Last week, President Obama and Multiple Choice Mitt Romney both gave speeches to the National Association of Latino Elected and Appointed Officials (“NALEO”) in which they addressed economic and immigration issues. In his speech, President Obama outlined the economic issues at stake in this election, explained the importance of his new DREAMers immigration policy, reiterated his call for Congress to pass the DREAM Act, and explained why we need immigration reform and a Congress that will stop obstructing such reform.
Multiple Choice Mitt, meanwhile, was in full-bore Etch-a-Sketch mode. Romney did reiterate some of his anti-undocumented immigrant policies, saying that he would:
re-double our efforts to secure the borders – that means both preventing illegal border crossings and making it harder to illegally overstay a visa. We should field enough border patrol agents, complete a high-tech fence, and implement and improve exit verification system.
But gone was much of the anti-immigration rhetoric that Romney spewed during the GOP primaries. In its place was praise for legal immigration and a softer tone on undocumented immigrants. Romney also promised a “long term solution” for DREAMers but, outside of a promise to provide a “path to legal status” for anyone who serves in the military, he offered no details as to what that “solution” would purportedly involve.
What Multiple Choice Mitt did not address in his speech is whether he still supports the reactionary anti-immigration positions that he has long espoused, or whether he is willing to support sensible and humane policies to address the status of the approximately 11.5 million undocumented immigrants who are hard-working, taxpaying residents of the US. So, in this edition of Questions for Mitt Romney, we ask:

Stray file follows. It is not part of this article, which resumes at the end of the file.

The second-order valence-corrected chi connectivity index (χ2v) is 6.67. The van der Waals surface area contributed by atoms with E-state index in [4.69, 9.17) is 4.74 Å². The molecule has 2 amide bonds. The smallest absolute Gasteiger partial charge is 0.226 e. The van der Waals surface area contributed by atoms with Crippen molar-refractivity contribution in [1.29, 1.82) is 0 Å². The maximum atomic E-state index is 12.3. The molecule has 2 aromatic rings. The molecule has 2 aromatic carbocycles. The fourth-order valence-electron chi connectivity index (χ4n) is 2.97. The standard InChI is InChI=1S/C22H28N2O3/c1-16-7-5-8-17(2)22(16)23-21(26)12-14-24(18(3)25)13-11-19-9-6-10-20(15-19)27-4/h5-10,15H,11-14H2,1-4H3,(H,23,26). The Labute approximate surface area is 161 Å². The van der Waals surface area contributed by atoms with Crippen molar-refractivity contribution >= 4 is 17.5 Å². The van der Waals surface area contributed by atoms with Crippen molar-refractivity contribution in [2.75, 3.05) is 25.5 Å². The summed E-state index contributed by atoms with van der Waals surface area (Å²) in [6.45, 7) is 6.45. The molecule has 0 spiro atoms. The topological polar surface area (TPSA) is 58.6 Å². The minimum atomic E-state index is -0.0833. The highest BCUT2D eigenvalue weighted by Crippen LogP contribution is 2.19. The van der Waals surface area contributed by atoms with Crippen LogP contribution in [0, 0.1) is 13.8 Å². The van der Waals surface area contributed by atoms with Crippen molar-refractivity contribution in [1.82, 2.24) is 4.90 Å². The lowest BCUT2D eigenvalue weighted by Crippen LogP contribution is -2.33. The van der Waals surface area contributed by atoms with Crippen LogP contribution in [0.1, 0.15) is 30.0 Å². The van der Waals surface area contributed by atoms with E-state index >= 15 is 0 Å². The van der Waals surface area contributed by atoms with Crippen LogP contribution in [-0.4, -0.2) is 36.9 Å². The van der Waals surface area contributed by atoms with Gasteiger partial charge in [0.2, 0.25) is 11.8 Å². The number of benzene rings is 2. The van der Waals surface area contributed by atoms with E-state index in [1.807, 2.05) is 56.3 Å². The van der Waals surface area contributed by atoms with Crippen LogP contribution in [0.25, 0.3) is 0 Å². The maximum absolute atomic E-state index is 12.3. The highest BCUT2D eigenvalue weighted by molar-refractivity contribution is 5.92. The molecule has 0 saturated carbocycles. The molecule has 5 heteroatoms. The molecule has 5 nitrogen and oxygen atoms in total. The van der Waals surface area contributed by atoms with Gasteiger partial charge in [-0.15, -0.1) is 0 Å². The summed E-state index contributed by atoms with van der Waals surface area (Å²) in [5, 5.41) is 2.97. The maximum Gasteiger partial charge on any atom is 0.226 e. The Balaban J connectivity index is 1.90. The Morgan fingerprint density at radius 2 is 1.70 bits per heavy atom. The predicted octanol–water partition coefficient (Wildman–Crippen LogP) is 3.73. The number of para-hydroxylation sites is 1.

* Does Romney support President Obama’s DREAMers policy? It has been more than a week since that policy was announced, and Romney still refuses to give a straight answer as to whether he supports it, though a campaign adviser says he thinks Romney would repeal it.
* Does Romney still believe that the DREAM Act should be vetoed because it is a “magnet for illegal immigration”
* At a time of limited budgetary resources, does Romney believe it is good policy for the US government to be spending an average of $23,148 of taxpayer money to deport each DREAMer?
* Does Romney still support the strategy of “self-deportation,” which seeks to make life in the US so hard for undocumented immigrants that they “voluntarily” choose to leave the country?
* Does Romney still believe that Arizona’s harsh anti-immigration law is a “model” for the nation.
* Is Kris Kobach, the virulently anti-immigrant Attorney General of Kansas who crafted the self-deportation strategy, still an adviser to the Romney campaign on immigration issues? What role would Mr. Kobach play in a Romney Administration?
The simple reality is that Mitt Romney has a long track record of taking extreme reactionary positions on immigration issues, and during the GOP primary Romney espoused views that led blogger Steve Benen to justifiably declare Romney “the the most right-wing candidate on immigration of any competitive presidential hopeful in generations.” Nothing about Romney’s speech to NALEO last week changes the reality that, when it comes to immigration, a Romney Presidency would be marked by extreme anti-immigration policies of self-deportation, not the sensible and humane policies demonstrated by the DREAM Act.
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